This piece, by BP Wrigleyville’s Matt Trueblood, originally appeared on the Baseball Prospectus main site, where it was available exclusively to BP subscribers. We’ve posted a sneak preview here.
If you had to put your finger on a single reason why the Cubs were swept by the Mets in the NLCS this week (and more broadly, why they weren’t quite themselves throughout the playoffs), the best thing to which you could point would be the dreadful performances of Anthony Rizzo and Kris Bryant. The young sluggers who had been the engine of the team’s offense for most of the season batted .188/.257/.375 and .176/.243/.441, respectively, in 72 combined plate appearances. When your third and fourth hitters do that in eight playoff games, you should feel fortunate to come out of those games with a 4-4 record.
Bryant is of little concern. He’s still adjusting, still evolving into what he’ll eventually be as a big-league hitter. Change is happening at a dizzying pace, but, still, he had been playing quite well up until his playoff collapse. Starting with the game in which he hit a season-turning walk-off home run to beat the Rockies (July 27th), Bryant batted .309/.386/.549 over his final 264 regular-season plate appearances. He ran cold at the wrong time, but so it goes.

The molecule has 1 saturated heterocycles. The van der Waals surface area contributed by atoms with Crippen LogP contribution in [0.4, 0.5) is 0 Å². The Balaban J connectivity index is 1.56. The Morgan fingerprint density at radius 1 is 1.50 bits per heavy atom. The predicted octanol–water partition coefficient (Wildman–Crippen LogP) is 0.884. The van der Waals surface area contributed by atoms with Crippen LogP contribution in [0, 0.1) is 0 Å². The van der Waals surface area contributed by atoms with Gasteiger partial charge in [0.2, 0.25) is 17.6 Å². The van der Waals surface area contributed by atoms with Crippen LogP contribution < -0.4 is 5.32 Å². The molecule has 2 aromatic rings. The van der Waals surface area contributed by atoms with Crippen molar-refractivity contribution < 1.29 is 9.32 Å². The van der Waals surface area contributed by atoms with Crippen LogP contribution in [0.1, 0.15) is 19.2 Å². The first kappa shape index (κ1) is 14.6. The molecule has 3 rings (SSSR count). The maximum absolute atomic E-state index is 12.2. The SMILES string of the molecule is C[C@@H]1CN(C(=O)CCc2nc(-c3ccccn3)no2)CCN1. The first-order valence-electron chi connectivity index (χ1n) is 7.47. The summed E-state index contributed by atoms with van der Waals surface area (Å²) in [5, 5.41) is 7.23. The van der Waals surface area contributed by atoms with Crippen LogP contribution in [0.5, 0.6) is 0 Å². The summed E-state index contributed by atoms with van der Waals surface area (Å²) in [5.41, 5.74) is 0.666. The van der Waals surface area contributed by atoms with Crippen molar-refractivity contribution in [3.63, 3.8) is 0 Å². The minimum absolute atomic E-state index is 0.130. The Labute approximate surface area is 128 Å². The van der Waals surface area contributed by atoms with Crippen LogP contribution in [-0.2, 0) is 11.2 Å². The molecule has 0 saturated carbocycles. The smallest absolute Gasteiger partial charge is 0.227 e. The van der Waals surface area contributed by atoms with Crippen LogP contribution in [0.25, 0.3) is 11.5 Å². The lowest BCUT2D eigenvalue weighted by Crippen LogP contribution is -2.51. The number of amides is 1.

On the other hand, something went wacky for Anthony Rizzo sometime in early June, and it never got totally turned around. Early in the season, remember, Rizzo was seeing virtually nothing to hit. Pitchers were avoiding challenging him at all, and he was ruthlessly forcing them to come into the zone before he would attack anything.
Shortly after Memorial Day, though, that changed.
To read the rest of Matt’s article, head on over to Baseball Prospectus.
Lead photo courtesy Caylor Arnold—USA Today Sports.